It’s been a long time since I published this but I’m going to try an make it a monthly thing from here out. The source is the EIA’s monthly data set for gas, which is generally released two months after the end of the month, so this November data was released at the end of January, and December data will be released at the end of February.
So what do we capture??…almost everything. There are 104 data series in the dashboard starting with the big guys…beginning and ending storage, monthly inflows and outflows and some calculated fields off of that like dailies and trailing 12 month averages etc… Then we pull in all of the components that add up…including state by state production and category by category consumption. In all honesty, it’s a bit too much data for one dashboard, but it still fits in a nice <1 MB excel file, so it seemed silly to split it up. The great thing about the dashboard is that all the data is in there, all you have to do is select whichever series you are interested in and the chart just pops up!!
I will kick it off with a nice chart that copies something I have been presenting in regards to oil comparing the trailing 12 month inflows to the trailing twelve month outflows.
Here we can see clearly that inflows surpassed outflows around the end of 2014, building the YOY inventories month by month. Fast forward two years and it looks like we are on the cusp with supply and demand just about coming back to balance. Digging in you would see that domestic production is declining, and curiously so is consumption.
One more for the road…here we have the trailing 12 month production from Texas slowly building before topping out mid 2015 and now declining at a rate of about 15% for over a year now. For reference Texas is about 25% of US production so it will be interesting to see if this decline turns around in the next 6 months or so
I could go on forever…there are over 100 series and data goes back to the 1970’s for some of them. The dashboard gives you the flexibility to chart each for whatever time period you want, or even chart multiple series against each other. Enjoy!!…and let me know if there are any questions.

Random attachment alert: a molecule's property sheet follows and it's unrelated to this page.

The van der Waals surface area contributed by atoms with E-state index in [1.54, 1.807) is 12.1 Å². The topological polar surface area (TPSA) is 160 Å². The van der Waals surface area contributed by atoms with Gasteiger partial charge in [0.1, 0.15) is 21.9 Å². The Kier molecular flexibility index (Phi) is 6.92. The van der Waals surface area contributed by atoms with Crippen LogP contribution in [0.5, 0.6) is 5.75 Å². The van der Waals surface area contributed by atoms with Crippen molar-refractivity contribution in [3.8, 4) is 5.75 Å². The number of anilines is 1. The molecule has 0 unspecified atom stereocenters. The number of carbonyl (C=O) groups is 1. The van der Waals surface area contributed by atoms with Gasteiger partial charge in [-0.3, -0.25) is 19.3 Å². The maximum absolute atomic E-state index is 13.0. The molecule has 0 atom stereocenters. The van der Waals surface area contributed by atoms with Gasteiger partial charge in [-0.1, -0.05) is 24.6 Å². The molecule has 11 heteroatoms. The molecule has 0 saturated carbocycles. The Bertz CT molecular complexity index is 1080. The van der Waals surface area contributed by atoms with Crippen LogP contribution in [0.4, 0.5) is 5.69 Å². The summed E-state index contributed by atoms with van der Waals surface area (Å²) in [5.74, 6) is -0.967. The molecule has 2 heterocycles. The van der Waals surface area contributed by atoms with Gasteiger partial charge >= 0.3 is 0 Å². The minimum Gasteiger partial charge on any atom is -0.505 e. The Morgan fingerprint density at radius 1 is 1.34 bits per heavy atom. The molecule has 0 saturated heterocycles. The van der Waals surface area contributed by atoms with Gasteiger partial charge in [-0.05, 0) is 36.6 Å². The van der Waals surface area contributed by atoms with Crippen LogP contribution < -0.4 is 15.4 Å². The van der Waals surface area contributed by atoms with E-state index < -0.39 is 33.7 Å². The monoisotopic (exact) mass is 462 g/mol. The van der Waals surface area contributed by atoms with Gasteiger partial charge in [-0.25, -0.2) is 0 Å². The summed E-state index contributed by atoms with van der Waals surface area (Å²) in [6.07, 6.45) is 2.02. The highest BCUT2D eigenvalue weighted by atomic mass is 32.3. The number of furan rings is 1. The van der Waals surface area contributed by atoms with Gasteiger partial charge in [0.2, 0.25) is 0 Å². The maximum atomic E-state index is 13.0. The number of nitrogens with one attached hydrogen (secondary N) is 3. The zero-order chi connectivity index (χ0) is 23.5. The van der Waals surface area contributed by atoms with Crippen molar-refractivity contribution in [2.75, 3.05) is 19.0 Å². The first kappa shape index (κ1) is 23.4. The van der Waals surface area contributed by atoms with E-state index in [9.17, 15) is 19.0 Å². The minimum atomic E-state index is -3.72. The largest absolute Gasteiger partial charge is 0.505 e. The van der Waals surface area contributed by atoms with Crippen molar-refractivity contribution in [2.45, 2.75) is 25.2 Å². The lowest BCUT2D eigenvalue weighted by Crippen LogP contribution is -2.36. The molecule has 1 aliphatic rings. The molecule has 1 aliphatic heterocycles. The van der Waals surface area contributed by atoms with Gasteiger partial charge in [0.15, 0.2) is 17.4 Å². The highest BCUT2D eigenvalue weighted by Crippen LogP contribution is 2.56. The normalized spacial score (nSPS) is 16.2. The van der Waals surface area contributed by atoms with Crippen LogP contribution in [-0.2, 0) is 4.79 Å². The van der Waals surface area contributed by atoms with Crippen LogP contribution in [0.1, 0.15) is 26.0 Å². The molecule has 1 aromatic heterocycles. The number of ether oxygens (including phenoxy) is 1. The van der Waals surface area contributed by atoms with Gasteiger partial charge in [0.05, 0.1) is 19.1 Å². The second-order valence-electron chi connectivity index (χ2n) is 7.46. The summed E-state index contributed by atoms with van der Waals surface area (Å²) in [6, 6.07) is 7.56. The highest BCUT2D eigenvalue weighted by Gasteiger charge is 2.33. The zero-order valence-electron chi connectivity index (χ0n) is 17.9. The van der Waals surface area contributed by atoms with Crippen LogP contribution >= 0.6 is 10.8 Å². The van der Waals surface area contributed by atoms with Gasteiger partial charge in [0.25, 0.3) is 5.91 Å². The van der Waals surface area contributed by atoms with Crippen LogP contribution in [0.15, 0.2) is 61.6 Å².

For the best experience download the excel file and open in your desktop version of Excel 2010 or newer. EIA_NATURAL_GAS_MASTER_FILE_11-2016
If you don’t have Excel or are running an older version, you can view the dashboard using the Excel Web App with the embedded copy below. You will likely want to click the icon in the bottom right corner for full screen, then adjust your browser zoom to fit.
Just wanted to roll this new/updated file. We spend a lot of time each week looking at weekly data, but just for fun, take a step back and check out some of the EIA’s Monthly data. Supposedly, the monthly data is of better quality, but is generally a few months behind, making it not so useful for day trading, but still an interesting historical record.
The file has 103 series with data going back to the 70’s for a few of them. In all you have over 50,000 chartable data points including production by state in BCF, BCF/D, and Trailing 12 month BCF/Y. Also interesting is consumption by use, storage, prices, and of course my favorite, a reconciliation!! The great thing about dumping all of these series into a single pivot chart is that you can chart whatever you want, over whatever time period you want, compared to whatever other series you feel like. It is literally thousands of charts in one. That way you can pretty much ignore whatever I think is important and do your own unique research.